The following is a working glossary, sometimes specific to our usage here at PTF. The TFGuild’s glossary is also a good reference. Please contact Jessica MilNeil if there is any terminology you would like to see added.
Bed Timber: Large horizontal framing member that crosses two or more tie beams and supports the belfry or clock tower frame within a steeple.
Bent: Refers to a bread slice of framing members parallel to the gable, and containing posts, a gable sill, floor girts, tie beam and rafters. Bents are typically numbered, starting at the reference end of the building, if there is one.
Cog: This is a square cut-out from the top edge of a rafter horizontal framing member. The L-shaped end of joist or purlin usually drops into it. Sometimes purlins also contain a cog, and they join to a rafter like two hands cupping one another.
Collar tie: A small horizontal roof framing member. It connects an opposite pair of rafters, in the upper half of their height. In older frames, collar ties are tenoned into mortises in the rafters, creating an especially strong roof frame.
Cornice: The collection of trim located at the top of an exterior wall, where it meets the roof. The cornice is composed of crown, fascia, soffit, bed molding and sometimes a frieze.
Eave: The side of the house parallel with the slope of the roof, and parallel with the plate.
English Tying Joint: A double mortise and tenon connection used to join the top of a post, usually a gunstock, to both the tie beam and the plate. The top of the post is cut into two tenons which are oriented perpendicular to one another and run parallel to the length of the mortises they enter. The tenon which enters the tie beam is called a teasel tenon. The plate and tie are not only mortised to accept the post, but are connected to one another by a lapped half dovetail joint.
Frieze: A wide horizontal trim board hung at the top of a wall directly beneath the soffit. Characteristic of a drop tie frame and the Greek Revival period.
Gable: The face of the house parallel with the triangle created by the two slopes of the roof, or parallel with the tie beam in the case of a hip-roofed house.
Girt: A horizontal framing member within the floor or wall plane. It usually goes from post to post, or sill to sill. Frequently cogs are cut into it, and floor joists rest on it. A chimney girt runs adjacent to the chimney mass. It is frequently larger, and runs from eave to eave, when in the first floor framing, chimney girts are also called carrying timbers.
Joist: A smaller floor or ceiling framing member. They rest on sills, girts, tie beams, and sometimes plates. They provide a nailing surface for flooring or ceiling plaster and lath and sometimes both.
Joist pocket: A square void cut out of the top edge of a floor girt, sill or tie beam, usually occurring in a series that indicates joist layout. The L-shaped end of a joist drops into this.
Mortise: Square hole in a framing member, a tenon fits into it to create a mortise and tenon joint. This joint is typically pinned together, and is what allows timber frame structures to be assembled without nails. This is the primary joint that distinguishes a timber frame from later platform, balloon, or post and beam structures.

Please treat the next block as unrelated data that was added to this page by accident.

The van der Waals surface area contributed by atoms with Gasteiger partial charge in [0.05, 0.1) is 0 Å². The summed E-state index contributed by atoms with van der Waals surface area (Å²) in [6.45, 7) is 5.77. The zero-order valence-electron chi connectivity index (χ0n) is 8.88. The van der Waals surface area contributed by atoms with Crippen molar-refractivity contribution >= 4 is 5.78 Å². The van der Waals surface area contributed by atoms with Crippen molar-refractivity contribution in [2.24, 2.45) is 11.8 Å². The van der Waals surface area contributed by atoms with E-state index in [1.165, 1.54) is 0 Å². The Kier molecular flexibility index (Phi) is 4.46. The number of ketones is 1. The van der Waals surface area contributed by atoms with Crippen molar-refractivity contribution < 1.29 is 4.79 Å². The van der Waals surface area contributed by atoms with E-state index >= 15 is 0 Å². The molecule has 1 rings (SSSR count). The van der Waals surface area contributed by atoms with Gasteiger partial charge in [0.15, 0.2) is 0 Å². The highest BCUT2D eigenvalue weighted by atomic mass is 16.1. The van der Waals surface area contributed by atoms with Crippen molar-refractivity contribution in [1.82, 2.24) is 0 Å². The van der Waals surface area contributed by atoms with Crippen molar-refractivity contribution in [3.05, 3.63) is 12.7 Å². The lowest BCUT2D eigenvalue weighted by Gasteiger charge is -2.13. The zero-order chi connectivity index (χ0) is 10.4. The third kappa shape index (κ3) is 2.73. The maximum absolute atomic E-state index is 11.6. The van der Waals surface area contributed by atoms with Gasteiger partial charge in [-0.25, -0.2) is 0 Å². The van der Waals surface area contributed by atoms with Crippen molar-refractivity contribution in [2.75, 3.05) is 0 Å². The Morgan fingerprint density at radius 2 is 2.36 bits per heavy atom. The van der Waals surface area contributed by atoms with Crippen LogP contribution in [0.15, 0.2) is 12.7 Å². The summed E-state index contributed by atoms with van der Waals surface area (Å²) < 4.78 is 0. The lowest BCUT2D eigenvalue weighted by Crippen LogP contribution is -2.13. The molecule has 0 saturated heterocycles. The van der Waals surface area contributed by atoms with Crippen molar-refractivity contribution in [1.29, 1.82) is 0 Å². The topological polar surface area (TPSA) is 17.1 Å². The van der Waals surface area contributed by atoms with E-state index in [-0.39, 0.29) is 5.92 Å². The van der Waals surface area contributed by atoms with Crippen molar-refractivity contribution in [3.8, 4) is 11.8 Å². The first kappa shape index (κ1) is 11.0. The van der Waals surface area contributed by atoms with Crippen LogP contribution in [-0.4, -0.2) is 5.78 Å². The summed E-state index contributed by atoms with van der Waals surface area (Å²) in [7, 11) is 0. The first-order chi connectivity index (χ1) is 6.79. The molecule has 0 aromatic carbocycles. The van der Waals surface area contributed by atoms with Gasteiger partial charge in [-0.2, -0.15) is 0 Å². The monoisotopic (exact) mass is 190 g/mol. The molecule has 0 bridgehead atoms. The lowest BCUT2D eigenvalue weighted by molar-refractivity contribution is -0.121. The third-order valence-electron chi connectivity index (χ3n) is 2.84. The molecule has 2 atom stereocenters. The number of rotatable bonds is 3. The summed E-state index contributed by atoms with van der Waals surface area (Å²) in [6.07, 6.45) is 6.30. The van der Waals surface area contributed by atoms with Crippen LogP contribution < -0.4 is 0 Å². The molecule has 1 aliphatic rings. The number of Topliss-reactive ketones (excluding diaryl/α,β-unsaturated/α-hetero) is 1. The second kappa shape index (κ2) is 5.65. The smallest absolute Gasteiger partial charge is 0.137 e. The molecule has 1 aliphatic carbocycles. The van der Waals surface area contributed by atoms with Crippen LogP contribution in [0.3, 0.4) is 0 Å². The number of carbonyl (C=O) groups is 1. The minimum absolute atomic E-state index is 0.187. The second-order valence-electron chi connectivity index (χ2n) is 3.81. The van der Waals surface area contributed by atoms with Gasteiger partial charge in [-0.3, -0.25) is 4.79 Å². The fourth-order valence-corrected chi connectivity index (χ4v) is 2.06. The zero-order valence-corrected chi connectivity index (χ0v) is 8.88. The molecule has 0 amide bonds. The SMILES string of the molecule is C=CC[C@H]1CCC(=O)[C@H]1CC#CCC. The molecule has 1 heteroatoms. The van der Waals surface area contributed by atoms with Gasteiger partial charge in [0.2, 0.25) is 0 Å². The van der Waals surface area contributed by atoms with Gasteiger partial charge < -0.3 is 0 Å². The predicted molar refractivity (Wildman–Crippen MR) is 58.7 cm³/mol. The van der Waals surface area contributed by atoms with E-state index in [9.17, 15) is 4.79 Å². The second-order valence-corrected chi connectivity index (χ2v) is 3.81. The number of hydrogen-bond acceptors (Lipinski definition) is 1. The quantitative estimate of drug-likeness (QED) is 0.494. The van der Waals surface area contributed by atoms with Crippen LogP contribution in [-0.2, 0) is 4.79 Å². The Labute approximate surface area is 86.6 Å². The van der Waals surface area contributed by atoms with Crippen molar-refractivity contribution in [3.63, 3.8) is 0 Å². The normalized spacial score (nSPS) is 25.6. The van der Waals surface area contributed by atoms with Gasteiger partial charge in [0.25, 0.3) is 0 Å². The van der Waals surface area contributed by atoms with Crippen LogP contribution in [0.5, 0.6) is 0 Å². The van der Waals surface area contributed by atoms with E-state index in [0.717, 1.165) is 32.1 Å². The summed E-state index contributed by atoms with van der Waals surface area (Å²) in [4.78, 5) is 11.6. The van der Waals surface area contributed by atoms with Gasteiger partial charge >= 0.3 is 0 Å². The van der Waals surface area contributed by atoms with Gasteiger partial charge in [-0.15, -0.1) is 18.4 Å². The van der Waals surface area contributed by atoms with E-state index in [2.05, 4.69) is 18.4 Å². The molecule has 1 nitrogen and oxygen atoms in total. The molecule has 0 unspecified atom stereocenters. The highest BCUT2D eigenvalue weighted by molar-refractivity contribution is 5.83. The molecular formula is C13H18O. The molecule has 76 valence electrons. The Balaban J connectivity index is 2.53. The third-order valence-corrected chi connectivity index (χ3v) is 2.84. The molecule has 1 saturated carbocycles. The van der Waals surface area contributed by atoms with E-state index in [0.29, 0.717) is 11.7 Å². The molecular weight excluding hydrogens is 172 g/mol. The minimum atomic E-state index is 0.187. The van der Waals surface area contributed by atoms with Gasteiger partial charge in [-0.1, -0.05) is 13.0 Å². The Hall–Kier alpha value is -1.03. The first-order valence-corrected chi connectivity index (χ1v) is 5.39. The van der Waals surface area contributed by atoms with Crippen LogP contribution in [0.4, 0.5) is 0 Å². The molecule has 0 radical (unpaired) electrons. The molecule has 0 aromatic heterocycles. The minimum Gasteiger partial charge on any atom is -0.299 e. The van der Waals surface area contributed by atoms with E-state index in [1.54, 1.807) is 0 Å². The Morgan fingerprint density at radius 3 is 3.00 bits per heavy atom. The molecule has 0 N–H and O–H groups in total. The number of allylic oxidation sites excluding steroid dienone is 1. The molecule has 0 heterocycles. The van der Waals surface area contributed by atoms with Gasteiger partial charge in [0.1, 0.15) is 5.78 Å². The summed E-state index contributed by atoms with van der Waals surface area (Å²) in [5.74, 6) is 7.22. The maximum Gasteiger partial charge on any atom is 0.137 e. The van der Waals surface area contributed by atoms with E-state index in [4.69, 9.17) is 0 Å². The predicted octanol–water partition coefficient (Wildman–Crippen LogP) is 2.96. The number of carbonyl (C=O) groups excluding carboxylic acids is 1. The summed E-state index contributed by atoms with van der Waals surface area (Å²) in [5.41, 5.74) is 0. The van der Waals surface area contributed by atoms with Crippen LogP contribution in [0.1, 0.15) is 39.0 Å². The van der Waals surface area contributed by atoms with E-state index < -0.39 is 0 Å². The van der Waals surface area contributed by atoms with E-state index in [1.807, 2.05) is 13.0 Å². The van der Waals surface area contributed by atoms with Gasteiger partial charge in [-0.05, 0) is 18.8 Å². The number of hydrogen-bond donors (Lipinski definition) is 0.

Plate: Horizontal framing member, sits atop the posts, parallel with the eave.
Post: Main vertical framing members, in corners and within walls. Connect the sill to the plate. A gunstock post is one that tapers, narrower at the bottom and wider at the top. It is wider at the top to accommodate two tenons, one that goes into the tie beam, and one that goes into the plate. A gunstock post is typically found in older frames.
Purlins: Horizontal roof framing members that run from rafter to rafter. They provide nailing surface for roof sheathing.
Rafters: Diagonal roof framing members, create the roof pitch, contain cogs in which the roof purlins sit.
Sill: Horizontal framing member that sits on foundation. Posts stand upon it, first floor girts and carrying timbers fit into cogs or mortises along its length.
Sleeper: Horizontal framing member that runs across other framing members and supports framing above it. They are usually large, upwards of 10”x10” and are often used in steeples, crossing tie beams or girts and supporting the frame of a tower box or belfry telescoped deep inside the building.
Soffit: The horizontal section of exterior trim that projects from top of the wall. Combined with the fascia, crown, bed molding, and sometimes the frieze, it creates the cornice.
Summer Beam: Horizontal first floor framing member. A summer beam is like a floor girt, but it has larger dimensions and it runs from gable sill to gable sill. Sometimes called a carrying timber.
Tenon: The “male” part of a mortise and tenon joint. It occurs on the end of a framing member (such as a post or girt), and its dimensions are reduced from the size of the rest of piece in order to fit into the mortise.
Tie Beam: Horizontal framing member, runs parallel to gable. Keeps the eave walls from falling out by resisting the outward thrust of the rafters.
Water Table: Horizontal trim piece at the bottom of an exterior wall plane. Provides a visual termination of the wall cladding, and creates a drip line away from the foundation below it.
This glossary was written by Jessica MilNeil and is the property of Preservation Timber Framing. We encourage its sharing, but please credit its use.